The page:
Canada and other countries are being asked to increase peacekeeping efforts, but not necessarily by sending troops or police officers.
Canada used to be leader in peacekeeping missions, but some disastrous events in the 1990s prompted it to back away. Now Canada sends financial assistance, but ranks only 68th in terms of troop or police commitments.
In the early 90s, Canadian troops were found to have tortured a Somali civilian. The ensuing scandal prompted the government to hold an inquiry and to disband the entire regiment. In 1994, a Canadian general headed the peacekeeping in Rwanda. Romeo Dallaire was appalled when the genocide began and UN headquarters did not respond to his urgent, repeated calls for help. After that, Canada became preoccupied with its military mission in Afghanistan and retreated from peacekeeping missions.
Peacekeeping mission have new needs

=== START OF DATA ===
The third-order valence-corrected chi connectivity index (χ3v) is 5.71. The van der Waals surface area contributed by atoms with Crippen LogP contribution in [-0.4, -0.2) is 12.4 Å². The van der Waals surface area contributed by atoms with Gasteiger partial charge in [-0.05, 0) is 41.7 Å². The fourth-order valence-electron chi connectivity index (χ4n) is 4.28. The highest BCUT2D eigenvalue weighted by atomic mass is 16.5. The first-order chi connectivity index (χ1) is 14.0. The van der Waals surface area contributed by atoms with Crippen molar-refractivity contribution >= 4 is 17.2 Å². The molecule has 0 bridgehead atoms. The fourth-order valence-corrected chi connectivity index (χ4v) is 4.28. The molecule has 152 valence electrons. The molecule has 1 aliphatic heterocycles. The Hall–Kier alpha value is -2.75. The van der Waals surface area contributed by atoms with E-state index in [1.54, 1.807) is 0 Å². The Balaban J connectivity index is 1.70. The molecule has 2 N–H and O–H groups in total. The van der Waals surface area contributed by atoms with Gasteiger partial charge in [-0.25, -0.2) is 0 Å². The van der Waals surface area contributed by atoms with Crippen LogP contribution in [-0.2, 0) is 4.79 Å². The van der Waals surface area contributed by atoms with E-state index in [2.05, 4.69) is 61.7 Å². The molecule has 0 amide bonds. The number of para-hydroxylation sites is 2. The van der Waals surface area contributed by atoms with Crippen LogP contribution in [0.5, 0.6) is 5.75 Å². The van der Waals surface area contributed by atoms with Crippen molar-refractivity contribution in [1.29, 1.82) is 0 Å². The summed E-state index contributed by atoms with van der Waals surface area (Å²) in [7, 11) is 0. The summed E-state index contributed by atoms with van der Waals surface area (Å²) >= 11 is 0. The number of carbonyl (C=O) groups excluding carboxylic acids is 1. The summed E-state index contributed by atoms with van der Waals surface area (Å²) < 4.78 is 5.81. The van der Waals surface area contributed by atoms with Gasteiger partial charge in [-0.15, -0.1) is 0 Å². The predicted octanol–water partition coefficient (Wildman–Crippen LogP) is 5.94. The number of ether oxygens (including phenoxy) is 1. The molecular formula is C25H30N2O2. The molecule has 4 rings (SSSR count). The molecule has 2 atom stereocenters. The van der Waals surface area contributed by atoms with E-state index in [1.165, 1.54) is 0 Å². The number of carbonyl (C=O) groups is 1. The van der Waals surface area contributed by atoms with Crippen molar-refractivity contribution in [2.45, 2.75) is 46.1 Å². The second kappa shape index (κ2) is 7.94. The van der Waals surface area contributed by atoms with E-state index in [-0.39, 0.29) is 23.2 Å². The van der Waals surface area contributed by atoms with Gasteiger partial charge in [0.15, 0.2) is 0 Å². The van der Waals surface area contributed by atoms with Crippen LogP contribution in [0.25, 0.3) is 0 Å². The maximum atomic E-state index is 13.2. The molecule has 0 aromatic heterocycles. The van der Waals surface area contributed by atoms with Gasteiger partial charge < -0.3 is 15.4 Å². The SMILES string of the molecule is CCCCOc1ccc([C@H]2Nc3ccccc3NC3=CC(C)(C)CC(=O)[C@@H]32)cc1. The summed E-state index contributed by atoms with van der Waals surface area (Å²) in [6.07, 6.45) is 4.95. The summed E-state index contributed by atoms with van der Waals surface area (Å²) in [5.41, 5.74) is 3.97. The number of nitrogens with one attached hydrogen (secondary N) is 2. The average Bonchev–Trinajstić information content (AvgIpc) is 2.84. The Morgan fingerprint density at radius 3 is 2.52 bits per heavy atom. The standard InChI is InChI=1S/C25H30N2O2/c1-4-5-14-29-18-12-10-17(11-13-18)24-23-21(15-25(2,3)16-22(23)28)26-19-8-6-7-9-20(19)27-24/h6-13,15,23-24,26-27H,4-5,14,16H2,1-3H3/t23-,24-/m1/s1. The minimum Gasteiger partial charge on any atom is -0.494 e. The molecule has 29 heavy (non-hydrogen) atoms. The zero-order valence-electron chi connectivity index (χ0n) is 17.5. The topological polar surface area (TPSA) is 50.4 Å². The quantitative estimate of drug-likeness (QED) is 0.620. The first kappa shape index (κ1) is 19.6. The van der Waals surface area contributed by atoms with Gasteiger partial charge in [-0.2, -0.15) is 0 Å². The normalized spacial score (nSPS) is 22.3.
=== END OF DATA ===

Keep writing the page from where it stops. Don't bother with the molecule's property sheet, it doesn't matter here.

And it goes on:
“The demand for these missions has been increasing and there are specific capability gaps that need to be filled within the missions,” says Roland Paris, director of international policy studies at the University of Ottawa. He says the United States has spent the last several months and “a lot of political capital” trying to persuade countries to increase their contributions and a UN peacekeeping summit today is the culmination of that effort.Listen
Advanced countries like Canada could contribute to fill some of these gaps, says Paris. They could include providing airlifts for peacekeeping troops, advanced communications, and advanced engineering for infrastructure like roads and bridges. Canada also could send mobile medical facilities or mobile headquarters for peacekeeping missions.
‘A natural thing for Canada to do’
“I would hope that this is a natural thing for Canada to contribute at this time,” says Paris. “It doesn’t preclude Canada being involved in the coalition efforts in Iraq…(or it) continuing to be an active contributor to NATO. It’s not an either or choice.
“This would be a natural thing for Canada to do in response to a request from our main ally (the U.S.) and it would be a great way of re-engaging with the United Nations that Canada, in the last few years, has kind of been scorning.”